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"I love deadlines. I love the whooshing noise they make as they go by." Douglas Adams
Once upon a time, there was a girl who had to write a 500 word report for one of her classes at university. She had a couple of weeks to finish it, so she wasn't too bothered about it at the moment - she had better things to do, like watch the latest season of Black Mirror.
'No biggie' she thought to herself. 'This'll be EZPZ'
So this girl, being the smart and sensible human she was, waited until the last week to make a start on it. And then promptly freaked out.
Because, rumour had it, the assignment was supposed to be (gasp) 2,000 words. Not 500!
So, two days before it was due, the girl decided (albeit through almost-teary eyes and gritted teeth) that enough was enough. She set everything else aside to try and maintain pure concentration on her report. Door? Locked. Phone? On vibrate. Chair? Uncomfortable. At that point, nothing else existed besides the bright blue light of her laptop.
Alas, the first couple of hours went by like treacle on a cold day, with her only managing about 600 words by night. The temptation of Black Mirror proved too strong to resist. She gained an (un)healthy paranoia about technology, her guitar skills improved loads, and that spot on the wall suddenly looked very interesting - but this was not what she had been planning. It was only when the imminence of a deadline and possibility of failing the course registered in her mind had she reached her breaking point. And so, on the last day, she managed to complete the remaining 1,400 words. And submit it at 11.58pm.
As you may have picked up, that girl was me.
So what did I learn from this? I learned a couple of things. One, that writing a 2,000 word report in two days is totally doable. And two, that my procrastination was really stressing me out.
I needed to change. Stat.
That's why I'm here to share a couple of tricks for overcoming procrastination. And trust me when I say they will make your life SOOO much easier.
The Pomodoro Hack 🍅
All hail the Pomodoro technique, which has been drilled into my brain by literally every person who I've complained about procrastination to. This technique is based on research (yes, science) which shows that a 'pomodoro', i.e. a 25 minute intensive session followed by a 5 minute break is the optimum regimen for increasing focus and getting stuff done. After 4 'pomodoros', you can even take a longer 15-20 minute break.
This method is tried and tested by many, including myself, and will help you to power through work and focus your attention on the task at hand.
But why does this work? Well, for starters it encourages you to work with time instead of against it. It instills a sense of urgency, because you know that you only have 25 minutes to get as much done as possible. Also, our brains naturally go through peaks and troughs in concentration when we focus (like how we zone off 20 minutes into lectures) so by mimicking this work-break cycle it can help keep our attention spans on track.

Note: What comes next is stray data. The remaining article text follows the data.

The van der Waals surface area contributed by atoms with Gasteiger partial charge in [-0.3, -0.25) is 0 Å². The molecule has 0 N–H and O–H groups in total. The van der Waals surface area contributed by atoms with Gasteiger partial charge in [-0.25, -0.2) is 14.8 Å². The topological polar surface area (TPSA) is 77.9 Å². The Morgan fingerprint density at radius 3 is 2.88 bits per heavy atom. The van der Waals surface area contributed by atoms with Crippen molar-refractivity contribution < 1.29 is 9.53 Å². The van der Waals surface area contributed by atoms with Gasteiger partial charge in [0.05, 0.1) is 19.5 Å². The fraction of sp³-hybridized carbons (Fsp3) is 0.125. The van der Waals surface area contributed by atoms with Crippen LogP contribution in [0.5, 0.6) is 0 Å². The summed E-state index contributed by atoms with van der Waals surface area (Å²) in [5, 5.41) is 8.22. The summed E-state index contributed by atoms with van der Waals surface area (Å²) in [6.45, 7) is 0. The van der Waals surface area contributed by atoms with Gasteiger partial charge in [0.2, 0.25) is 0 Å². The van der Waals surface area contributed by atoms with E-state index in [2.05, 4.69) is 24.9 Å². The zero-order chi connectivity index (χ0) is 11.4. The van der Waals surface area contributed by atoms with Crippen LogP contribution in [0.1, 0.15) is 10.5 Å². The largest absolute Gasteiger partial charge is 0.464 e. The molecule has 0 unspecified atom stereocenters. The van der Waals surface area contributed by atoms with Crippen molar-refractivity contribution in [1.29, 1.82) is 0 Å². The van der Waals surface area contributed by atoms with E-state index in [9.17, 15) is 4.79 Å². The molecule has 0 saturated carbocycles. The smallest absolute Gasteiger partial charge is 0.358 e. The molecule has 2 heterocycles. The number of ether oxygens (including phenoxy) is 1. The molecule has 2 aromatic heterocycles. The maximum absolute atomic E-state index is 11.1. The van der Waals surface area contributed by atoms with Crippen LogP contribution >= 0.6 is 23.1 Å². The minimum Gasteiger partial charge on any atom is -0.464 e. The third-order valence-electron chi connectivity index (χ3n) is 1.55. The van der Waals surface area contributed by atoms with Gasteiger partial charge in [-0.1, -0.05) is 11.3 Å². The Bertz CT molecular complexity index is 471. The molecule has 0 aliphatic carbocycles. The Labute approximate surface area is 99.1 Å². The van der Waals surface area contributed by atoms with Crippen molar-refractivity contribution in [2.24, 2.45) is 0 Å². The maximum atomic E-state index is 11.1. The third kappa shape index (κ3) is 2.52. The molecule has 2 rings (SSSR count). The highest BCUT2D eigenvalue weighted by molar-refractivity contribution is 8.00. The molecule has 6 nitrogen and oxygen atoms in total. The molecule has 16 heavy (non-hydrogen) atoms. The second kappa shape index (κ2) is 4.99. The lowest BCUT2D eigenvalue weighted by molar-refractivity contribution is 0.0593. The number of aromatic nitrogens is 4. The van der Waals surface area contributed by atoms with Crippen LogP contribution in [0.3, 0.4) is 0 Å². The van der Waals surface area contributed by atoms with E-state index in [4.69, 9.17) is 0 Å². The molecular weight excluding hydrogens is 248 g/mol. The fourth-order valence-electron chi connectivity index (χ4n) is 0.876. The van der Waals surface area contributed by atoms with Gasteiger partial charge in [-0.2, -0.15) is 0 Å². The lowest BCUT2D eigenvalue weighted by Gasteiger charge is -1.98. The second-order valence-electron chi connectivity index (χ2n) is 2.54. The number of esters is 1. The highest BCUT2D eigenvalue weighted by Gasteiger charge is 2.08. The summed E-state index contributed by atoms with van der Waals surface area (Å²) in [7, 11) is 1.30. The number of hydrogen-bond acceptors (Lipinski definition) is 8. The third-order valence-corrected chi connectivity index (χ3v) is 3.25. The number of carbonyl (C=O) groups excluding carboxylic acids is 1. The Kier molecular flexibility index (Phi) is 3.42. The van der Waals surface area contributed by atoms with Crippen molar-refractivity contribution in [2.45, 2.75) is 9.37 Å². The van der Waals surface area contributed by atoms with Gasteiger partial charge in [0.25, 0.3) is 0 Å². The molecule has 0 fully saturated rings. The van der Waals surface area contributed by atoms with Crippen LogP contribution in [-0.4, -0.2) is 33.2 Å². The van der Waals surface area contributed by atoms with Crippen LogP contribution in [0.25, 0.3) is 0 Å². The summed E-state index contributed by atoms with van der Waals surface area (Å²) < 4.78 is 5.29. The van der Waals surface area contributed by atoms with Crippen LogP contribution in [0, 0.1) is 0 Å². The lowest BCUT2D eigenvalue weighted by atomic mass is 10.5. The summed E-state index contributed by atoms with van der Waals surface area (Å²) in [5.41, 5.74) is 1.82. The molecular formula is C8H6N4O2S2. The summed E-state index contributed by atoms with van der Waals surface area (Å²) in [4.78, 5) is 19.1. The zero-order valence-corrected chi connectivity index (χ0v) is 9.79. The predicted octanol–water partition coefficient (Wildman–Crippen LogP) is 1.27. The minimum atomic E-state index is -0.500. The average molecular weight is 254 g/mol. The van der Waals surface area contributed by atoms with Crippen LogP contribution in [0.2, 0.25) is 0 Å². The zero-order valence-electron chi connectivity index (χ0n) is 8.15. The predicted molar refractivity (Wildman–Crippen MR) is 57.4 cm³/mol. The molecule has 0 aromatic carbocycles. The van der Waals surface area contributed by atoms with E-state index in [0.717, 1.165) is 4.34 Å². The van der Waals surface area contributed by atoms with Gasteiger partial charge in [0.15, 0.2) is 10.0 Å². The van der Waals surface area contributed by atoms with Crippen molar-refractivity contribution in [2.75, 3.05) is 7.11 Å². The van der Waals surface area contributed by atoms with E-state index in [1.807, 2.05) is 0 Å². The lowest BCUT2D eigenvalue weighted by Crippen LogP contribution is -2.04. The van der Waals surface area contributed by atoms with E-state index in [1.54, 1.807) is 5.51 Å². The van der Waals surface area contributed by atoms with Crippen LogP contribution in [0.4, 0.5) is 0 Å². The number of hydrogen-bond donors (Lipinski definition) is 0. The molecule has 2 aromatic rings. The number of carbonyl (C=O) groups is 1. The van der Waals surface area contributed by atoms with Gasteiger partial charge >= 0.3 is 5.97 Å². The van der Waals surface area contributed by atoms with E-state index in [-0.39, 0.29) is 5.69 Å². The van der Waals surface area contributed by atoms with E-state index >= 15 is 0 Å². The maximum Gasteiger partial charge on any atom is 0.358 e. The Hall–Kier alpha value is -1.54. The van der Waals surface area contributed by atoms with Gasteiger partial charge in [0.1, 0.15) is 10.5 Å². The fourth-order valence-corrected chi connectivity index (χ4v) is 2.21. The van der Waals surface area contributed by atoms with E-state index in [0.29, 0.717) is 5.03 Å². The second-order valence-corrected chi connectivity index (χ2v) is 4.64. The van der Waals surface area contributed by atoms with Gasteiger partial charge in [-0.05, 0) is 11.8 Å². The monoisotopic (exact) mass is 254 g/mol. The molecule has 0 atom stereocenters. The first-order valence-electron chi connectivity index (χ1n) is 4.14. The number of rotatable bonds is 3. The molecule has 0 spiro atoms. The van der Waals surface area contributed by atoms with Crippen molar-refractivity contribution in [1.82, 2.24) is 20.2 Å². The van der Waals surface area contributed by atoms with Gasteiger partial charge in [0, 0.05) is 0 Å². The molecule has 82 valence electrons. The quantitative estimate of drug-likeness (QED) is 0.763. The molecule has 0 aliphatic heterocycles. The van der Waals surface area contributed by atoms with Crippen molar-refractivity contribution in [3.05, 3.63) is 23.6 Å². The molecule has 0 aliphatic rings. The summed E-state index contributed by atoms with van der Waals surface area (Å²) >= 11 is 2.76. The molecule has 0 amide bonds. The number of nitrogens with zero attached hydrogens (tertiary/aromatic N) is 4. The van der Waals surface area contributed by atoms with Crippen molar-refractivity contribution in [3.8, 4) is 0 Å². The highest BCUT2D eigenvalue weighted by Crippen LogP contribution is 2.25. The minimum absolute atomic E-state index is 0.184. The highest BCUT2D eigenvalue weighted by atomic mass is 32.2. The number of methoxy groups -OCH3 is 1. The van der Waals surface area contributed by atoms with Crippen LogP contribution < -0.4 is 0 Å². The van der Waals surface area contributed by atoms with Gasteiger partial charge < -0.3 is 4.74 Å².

Eating beforehand 🍴
Fuelling your body will fuel your brain! I know for a lot of us it can get quite tricky to make something that is both healthy AND will leave you feeling full enough so that you won't need to get up for a snack all the time.
Something like oatmeal will help you release energy slowly. If that's not your style, try incorporating eggs into a meal; they’re really versatile and inexpensive and packed with all you need to stay satisfied and energised. Nuts and fruits or trail mixes are also very good snack options especially if you don't want the hassle of actually making food!
But with whatever you eat, make sure that you do not have any caffeine. Yes, that includes you, coffee lovers! While it can give you that initial sharp high and kick-start your concentration, caffeine is pretty much the complete opposite of slow-release energy, and you'll find out very quickly that it will not keep you focused for as long as you would like. At least, not when you're drinking like 10 cans of Monster and needing to go to the toilet every 5 minutes as well.
The Powers of Psychology 🧠
Many of you will have heard at one time or another about Pavlov's dog experiment. Every time before feeding dogs, he rang a bell. The dogs eventually learned that bell = food, so when it rang again they automatically started salivating even before the food was brought out! This is an example of classical conditioning.
Similarly, operant conditioning is when an individual changes their behaviour according to the consequences of that behaviour. It occurs through reinforcements and punishments. So as an example, I received a positive reinforcement (a fairly good grade), when I procrastinated on that 2000 word report.
'Huh, I guess I got a decent grade after all'
The net result was that I was rewarding myself positively for poor behaviour. And each time I procrastinated, I was strengthening this conditioning. The more I avoided, the more I wanted to avoid.
So what should you do? Instead, try to positively reinforce a high probability behaviour with low probability behaviour. In English, doing something you enjoy can make it easier to do something you don't. BUT only if you put the pleasant activity after the unpleasant one!
Remember how granny always said 'eat your veggies first, then you can have your dessert?' Yeah, that's pretty much what this principle is about. Pleasant activities are reinforcing, and when you put reinforcing activities after something, you get more of that something.
Chances are, that by reading this post about procrastination you are procrastinating yourself. But that's okay! Remind yourself every now and again that nobody's perfect. Even this guide may not cure your procrastination habits, but it should at least prevent any tears being shed in the library (been there, done that).
So take a deep breath, keep calm and as Nike famously says,